Michael Church, The Independent
Iestyn Davies and Julius Drake, Wigmore Hall recital


The star of the show was Davies’ voice, a remarkable natural instrument... Davies judged his vibrato and tone very carefully and movingly for In darkness let me dwell... Um mitternacht, from Mahler’s Rückert-Lieder, was powerfully wrought, the ever-watchful [Julius] Drake subsiding to a soaring climax from Davies, taking the higher notes in his stride... Davies, singing [...] from memory, had a remarkable grasp of phrase and melody. His encore, Purcell’s Music for a while, was beautifully restrained.

Ben Hogwood,
Iestyn Davies and Julius Drake, Wigmore Hall recital


... excellent cast led by the brilliant Mr Davies
Zachary Woolfe, New York Times
Britten: A Midsummer Night's Dream - English National Opera


.. several [singers] stood out... especially Iestyn Davies in the countertenor role of Oberon, his voice sweet and strong, his diction perfect.
Huntley Dent, Berkshire Review
  A Midsummer Night's Dream - English National Opera


Davies is particularly good, as dramatically anguished in the despairing aria Rompo I lacci as he is eloquently beautiful in Amor, nel mio pena. The dexterity and tone of his voice is truly extraordinary.  

2MBS, Sydney
   Flavio, CD on Chandos


(Oberon...) superbly sung by Iestyn Davies, his lustrous countertenor voice [...] (seemed) in fine fettle as he played his chain-smoking and disturbing character.
Colin Anderson, The Opera Critic
A Midsummer Night's Dream - English National Opera


... Davies's subtle acting... 
Lottie Greenhow,
A Midsummer Night's Dream - English National Opera


... daring... a notably charismatic Davies
Anna Picard, The Independent
A Midsummer Night's Dream - English National Opera


Iestyn Davies was all gliding tread and sinister intent [...] eerie purity and projection...

Alexandra Coghlan, The New Statesman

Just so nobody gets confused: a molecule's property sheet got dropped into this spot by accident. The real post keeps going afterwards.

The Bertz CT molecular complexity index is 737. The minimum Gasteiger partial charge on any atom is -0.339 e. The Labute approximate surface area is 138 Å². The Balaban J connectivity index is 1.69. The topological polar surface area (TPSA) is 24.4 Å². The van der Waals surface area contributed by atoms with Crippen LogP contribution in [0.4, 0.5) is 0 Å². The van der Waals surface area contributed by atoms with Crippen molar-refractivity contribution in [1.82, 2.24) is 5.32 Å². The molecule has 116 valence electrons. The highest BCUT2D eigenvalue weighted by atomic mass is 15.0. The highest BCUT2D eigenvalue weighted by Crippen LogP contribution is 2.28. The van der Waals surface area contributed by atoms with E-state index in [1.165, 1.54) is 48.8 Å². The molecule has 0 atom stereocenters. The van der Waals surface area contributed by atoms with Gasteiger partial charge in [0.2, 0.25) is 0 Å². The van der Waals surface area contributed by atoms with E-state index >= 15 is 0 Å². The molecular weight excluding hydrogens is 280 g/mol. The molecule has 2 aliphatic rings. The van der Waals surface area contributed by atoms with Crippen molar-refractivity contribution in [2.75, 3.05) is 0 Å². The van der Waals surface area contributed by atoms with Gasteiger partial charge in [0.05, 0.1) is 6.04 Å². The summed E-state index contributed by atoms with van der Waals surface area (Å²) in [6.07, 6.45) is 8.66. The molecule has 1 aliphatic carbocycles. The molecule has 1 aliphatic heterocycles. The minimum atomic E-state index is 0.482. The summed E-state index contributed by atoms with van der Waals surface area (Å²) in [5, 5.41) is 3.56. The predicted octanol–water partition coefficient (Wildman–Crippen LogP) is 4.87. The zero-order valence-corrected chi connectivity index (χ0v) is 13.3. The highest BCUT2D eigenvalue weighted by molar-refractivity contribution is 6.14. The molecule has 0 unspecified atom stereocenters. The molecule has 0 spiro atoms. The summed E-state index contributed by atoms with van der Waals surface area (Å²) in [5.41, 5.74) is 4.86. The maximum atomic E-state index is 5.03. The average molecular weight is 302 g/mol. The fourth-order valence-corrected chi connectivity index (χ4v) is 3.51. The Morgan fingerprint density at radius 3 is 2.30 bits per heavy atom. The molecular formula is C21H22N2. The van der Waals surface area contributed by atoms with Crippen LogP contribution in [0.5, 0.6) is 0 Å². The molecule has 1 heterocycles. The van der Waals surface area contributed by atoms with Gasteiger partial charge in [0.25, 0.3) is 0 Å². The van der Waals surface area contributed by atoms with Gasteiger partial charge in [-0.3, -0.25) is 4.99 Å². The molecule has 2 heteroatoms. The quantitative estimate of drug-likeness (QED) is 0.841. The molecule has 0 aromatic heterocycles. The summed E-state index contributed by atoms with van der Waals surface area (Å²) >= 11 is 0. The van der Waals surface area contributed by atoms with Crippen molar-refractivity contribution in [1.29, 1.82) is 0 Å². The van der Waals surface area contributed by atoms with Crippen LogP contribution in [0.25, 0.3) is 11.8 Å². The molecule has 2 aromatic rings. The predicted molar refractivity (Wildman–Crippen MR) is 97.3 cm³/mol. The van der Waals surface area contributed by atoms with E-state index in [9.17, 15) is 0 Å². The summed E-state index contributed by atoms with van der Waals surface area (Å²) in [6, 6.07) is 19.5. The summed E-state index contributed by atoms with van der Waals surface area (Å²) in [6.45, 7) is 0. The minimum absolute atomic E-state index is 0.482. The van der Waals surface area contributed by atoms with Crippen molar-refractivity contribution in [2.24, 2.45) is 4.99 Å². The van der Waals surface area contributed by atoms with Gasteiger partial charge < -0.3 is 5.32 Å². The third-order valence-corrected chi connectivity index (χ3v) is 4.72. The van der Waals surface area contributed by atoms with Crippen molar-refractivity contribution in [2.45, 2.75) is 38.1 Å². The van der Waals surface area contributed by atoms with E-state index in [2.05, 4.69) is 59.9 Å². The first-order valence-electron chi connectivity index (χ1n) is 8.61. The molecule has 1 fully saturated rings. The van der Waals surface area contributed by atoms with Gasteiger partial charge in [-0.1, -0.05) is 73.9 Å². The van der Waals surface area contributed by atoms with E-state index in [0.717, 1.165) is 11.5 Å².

A Midsummer Night's Dream - English National Opera


... Oberon, excellently sung here by Iestyn Davies.. 

Helen Wallace,
A Midsummer Night's Dream - English National Opera


The crème-fraîche timbre of Davies’s voice compounded his disturbing presence as a creepily paedophilic schoolteacher, and his silken countertenor was laced with a stinging edge of the kind Britten would have relished.. 

Mark Valencia,
A Midsummer Night's Dream - English National Opera



Davies continues to prove himself one of the most interesting, versatile and polished countertenors before the public. 

Opera News
CD review: J S Bach Easter and Ascension Oratorios, Linn Records

Iestyn Davies sails through Saget, saget mir geschwinde (Tell me, tell me quickly) with the sort of ease that was unimaginable from a countertenor a quarter-century ago. 

San Francisco Classical Voice
CD review: J S Bach Easter and Ascension Oratorios, Linn Records

David was played by Iestyn Davies with a beautiful sense of line, creating sheer beauty with the magic of his voice. 

Robert Hugill
Handel's Saul. London Handel Festival 2011

Iestyn Davies’s beautifully paced and articulated Ach, bleibe doch, mein liebstes Leben, [reflects] his position as one of the promising countertenors to hit the scene in recent years..